Successful Springtime Backcountry Skiing
Unfortunately, there are a lot of things that can go wrong, so planning ahead, bringing the right gear, and timing your trip wisely can assure the best experience.
Perfect corn snow is almost as much fun as bottomless powder but nailing the window of opportunity between dangerously icy conditions and soupy slush – which is susceptible to dangerous wet slides – can be hard to time.
Harvesting fresh snow after spring storms can also be a delicate task when warm temps and intense sun can quickly turn bottomless pow sticky, heavy, unstable, or crusty.
11 Tips Guaranteed to Make your Spring Backcountry Ski Experience as Pleasant as Possible:
- WAX YOUR SKIS. Whether you’re booting or skinning to access the goods, it’s a no brainer to prepare your bases for warm, wet conditions. If you can afford it, visiting a shop for a base grind, warm weather structure, and warm weather wax is ideal. At the very least, iron a mix of any common yellow and red ski waxes and give your skis a quick scrape.
- WATERPROOF YOUR SKINS and BRING SKIN WAX: Attempting to skin through fresh snow on a warm day can result in one of the most frustrating and exhausting experiences: massive clods of snow building up on your skins. Applying a waterproofing agent to the hairy side of your skins before heading will work wonders. Having a bar of skin wax in your pack is always a good idea, and applying it heavily as soon as you start to get any snow buildup is a wise decision. Glop Stopper from Black Diamond is an excellent option, but a bar of Paraffin “candle/canning” wax works just as well at a fraction of the cost. That Paraffin could also come in handy if you need to get a fire going in cold/wet conditions.
- GREASE YOUR TOPSHEETS: Though not quite as annoying as gloppy skins, sticky snow can build up on your topsheets as well. Modern fat skis and snowboards have a lot of surface area, and when conditions are just wrong you may find yourself perpetually stomping and scraping to remove ever-growing mounds from your topsheets. Applying a little car wax, furniture polish, or spray-on ski wax to your topsheets the night before a potentially sticky skin can work wonders.
- BRING SUN SCREEN and EXTRA SUNGLASSES: self-explanatory. Extra glasses or goggles are always a great addition to your backcountry pack.
- DRINK MORE WATER: Most people don’t drink enough fluids while playing in the backcountry, and it’s especially easy to get dehydrated on those sunny spring ski days when the snow reflects so much energy from below that it can feel like being in an oven. Drink water on the way to the trailhead and bring at least one 32 oz. bottle of fluid in your pack. Remember: if you’re not peeing clear you’re not seeing clear.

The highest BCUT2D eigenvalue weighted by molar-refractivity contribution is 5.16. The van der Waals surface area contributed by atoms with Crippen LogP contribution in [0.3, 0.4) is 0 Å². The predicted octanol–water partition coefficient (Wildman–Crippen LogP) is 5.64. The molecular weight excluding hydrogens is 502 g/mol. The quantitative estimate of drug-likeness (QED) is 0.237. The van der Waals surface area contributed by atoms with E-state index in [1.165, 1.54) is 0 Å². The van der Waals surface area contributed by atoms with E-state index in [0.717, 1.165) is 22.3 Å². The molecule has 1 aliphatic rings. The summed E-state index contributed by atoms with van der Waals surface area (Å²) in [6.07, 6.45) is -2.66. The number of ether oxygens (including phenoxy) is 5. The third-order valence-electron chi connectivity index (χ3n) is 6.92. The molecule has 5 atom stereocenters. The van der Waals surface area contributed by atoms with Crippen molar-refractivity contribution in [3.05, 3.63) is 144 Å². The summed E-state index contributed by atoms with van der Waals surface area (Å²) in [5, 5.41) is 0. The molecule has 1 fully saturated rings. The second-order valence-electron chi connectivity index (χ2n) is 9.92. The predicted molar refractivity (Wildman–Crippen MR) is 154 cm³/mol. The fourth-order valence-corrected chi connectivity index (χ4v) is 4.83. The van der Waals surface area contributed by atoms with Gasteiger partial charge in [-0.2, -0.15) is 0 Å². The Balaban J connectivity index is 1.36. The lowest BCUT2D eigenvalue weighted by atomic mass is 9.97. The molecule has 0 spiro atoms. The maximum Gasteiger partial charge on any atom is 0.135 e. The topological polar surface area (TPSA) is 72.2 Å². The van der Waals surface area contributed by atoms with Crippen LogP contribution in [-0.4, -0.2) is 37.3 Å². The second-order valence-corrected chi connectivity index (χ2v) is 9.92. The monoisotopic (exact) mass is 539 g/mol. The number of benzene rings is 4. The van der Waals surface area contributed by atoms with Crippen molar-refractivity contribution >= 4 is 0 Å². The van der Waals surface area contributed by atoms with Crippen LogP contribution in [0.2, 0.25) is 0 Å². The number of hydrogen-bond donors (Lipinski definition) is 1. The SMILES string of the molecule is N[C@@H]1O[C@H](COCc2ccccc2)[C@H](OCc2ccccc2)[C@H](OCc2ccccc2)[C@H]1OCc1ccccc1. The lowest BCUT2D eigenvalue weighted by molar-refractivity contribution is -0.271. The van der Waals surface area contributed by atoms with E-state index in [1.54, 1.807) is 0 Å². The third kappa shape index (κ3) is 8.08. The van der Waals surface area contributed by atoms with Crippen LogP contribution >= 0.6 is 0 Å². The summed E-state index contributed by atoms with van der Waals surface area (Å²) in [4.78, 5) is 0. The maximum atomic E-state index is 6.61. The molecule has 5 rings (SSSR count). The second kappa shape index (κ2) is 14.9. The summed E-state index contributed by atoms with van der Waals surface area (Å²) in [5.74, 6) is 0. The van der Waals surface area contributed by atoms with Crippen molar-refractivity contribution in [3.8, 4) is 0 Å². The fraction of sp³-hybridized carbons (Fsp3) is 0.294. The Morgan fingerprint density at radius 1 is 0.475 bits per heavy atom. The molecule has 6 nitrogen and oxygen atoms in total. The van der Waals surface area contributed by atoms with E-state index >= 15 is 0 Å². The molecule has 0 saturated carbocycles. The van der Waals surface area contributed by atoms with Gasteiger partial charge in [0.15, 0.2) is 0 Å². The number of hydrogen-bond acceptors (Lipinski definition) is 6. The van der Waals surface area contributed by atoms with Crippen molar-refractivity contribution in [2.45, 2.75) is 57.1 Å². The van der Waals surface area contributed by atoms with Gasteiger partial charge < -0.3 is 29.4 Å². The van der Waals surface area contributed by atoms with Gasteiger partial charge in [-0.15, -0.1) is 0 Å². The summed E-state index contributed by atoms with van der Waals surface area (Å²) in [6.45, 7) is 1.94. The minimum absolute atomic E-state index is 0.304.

- GET AN EARLY START: Whether you’re looking for perfect corn or hoping to capitalize on freshies from a spring storm, the early bird usually gets the worm. Sleeping in is great, but not if that means you’ll have to watch perfect pow get zapped into heavy mush while you’re still on your way up the mountain. Whether it has snowed recently or not, wet slides are a serious concern in the spring, so it’s always better to take in the scenery while waiting for things to soften up than to get a late start and find oneself racing against the sun.
- LAYER CLOTHES WISELY and STAY DRY: Being stuck with damp clothes can kill in the mountains, and it’s never very much fun to sweat profusely, so it’s wise to minimize sweating during any ski tours. On those sunny spring days, it’s especially easy to get greasy, so proper layering is crucial. If you’ve stripped down to a t-shirt but are still sweating, consider taking off your pants. With a little practice it’s surprisingly easy to slip out of a pair of ski pants — without even stepping off your skis — by removing one boot at a time and using your poles for balance. If you’ve never climbed a mountain in nothing but your undies, let me assure you it’s a very liberating experience.
- BRING A WARM COAT (even if you don’t need it): You’ll be glad packed a puffy coat or heavy shell if you get lost, injured, or benighted for some other reason. Also, even something as simple as a few clouds rolling in can turn that warm sunny day into a cold, windy nightmare rather quickly. Freezing to death would suck, so don’t ever venture out into the mountains unprepared.
- WATCH OUT FOR VARIABLE SNOW CONDITIONS: It’s amazing how different the snow can be on different aspects, slope angles, or because of the shade from a few trees. Sometimes, you’ll find perfect corn, scary crust, and creamy goodness within the matter of a few turns, so pay attention to snow conditions during the ascent and you’ll have less surprises on the way down. Also, avalanche debris and other compacted snow may be rock solid long after other snow has softened up. Don’t go barreling through a debris pile unless you’re absolutely sure that those clumps aren’t crusty.
- STASH YOUR CELEBRATORY BEERS IN A SNOWBANK: They’ll probably get hot if you leave them in the car. Better still, ride your bike to the slopes and save your gas money for the bar.
- IF IT WAS GOOD TODAY GO SKIING AGAIN TOMORROW: If you find yourself losing stoke for spring skiing, just remember: Life is short, Summer is long, and Backcountry Skiing is as good as it gets.
If you’ve never climbed a mountain in nothing but your undies, let me assure you it’s a very liberating experience.”
Life is short, Summer is long, and Backcountry Skiing is as good as it gets.”